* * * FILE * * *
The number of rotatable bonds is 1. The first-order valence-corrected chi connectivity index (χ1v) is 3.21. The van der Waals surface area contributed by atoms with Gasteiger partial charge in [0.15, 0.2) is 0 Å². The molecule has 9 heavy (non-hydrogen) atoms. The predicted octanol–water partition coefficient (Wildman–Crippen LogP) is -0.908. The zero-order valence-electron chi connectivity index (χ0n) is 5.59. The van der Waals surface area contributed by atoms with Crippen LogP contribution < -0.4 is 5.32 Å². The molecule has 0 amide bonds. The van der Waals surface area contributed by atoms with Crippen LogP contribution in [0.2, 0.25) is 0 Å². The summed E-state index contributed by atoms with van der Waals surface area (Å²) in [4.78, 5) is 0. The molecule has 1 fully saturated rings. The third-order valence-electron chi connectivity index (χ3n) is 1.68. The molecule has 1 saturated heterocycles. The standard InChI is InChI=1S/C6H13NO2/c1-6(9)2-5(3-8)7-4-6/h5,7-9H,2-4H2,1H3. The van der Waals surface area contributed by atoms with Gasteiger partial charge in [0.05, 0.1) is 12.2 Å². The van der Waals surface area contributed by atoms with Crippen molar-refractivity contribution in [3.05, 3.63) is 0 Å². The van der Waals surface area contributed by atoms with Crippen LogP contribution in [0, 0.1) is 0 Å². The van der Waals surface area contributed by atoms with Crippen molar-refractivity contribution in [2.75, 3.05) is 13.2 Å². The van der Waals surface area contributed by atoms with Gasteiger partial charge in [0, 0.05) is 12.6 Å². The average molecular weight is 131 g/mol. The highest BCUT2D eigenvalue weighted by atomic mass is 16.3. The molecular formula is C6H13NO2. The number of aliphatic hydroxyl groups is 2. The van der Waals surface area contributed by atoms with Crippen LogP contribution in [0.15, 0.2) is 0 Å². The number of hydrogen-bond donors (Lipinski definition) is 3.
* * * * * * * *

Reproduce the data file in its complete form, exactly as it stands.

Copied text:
The number of rotatable bonds is 1. The first-order valence-corrected chi connectivity index (χ1v) is 3.21. The van der Waals surface area contributed by atoms with Gasteiger partial charge in [0.15, 0.2) is 0 Å². The molecule has 9 heavy (non-hydrogen) atoms. The predicted octanol–water partition coefficient (Wildman–Crippen LogP) is -0.908. The zero-order valence-electron chi connectivity index (χ0n) is 5.59. The van der Waals surface area contributed by atoms with Crippen LogP contribution < -0.4 is 5.32 Å². The molecule has 0 amide bonds. The van der Waals surface area contributed by atoms with Crippen LogP contribution in [0.2, 0.25) is 0 Å². The summed E-state index contributed by atoms with van der Waals surface area (Å²) in [4.78, 5) is 0. The molecule has 1 fully saturated rings. The third-order valence-electron chi connectivity index (χ3n) is 1.68. The molecule has 1 saturated heterocycles. The standard InChI is InChI=1S/C6H13NO2/c1-6(9)2-5(3-8)7-4-6/h5,7-9H,2-4H2,1H3. The van der Waals surface area contributed by atoms with Gasteiger partial charge in [0.05, 0.1) is 12.2 Å². The van der Waals surface area contributed by atoms with Crippen molar-refractivity contribution in [3.05, 3.63) is 0 Å². The van der Waals surface area contributed by atoms with Crippen LogP contribution in [0, 0.1) is 0 Å². The van der Waals surface area contributed by atoms with Crippen molar-refractivity contribution in [2.75, 3.05) is 13.2 Å². The van der Waals surface area contributed by atoms with Gasteiger partial charge in [0, 0.05) is 12.6 Å². The average molecular weight is 131 g/mol. The highest BCUT2D eigenvalue weighted by atomic mass is 16.3. The molecular formula is C6H13NO2. The number of aliphatic hydroxyl groups is 2. The van der Waals surface area contributed by atoms with Crippen LogP contribution in [0.15, 0.2) is 0 Å². The number of hydrogen-bond donors (Lipinski definition) is 3.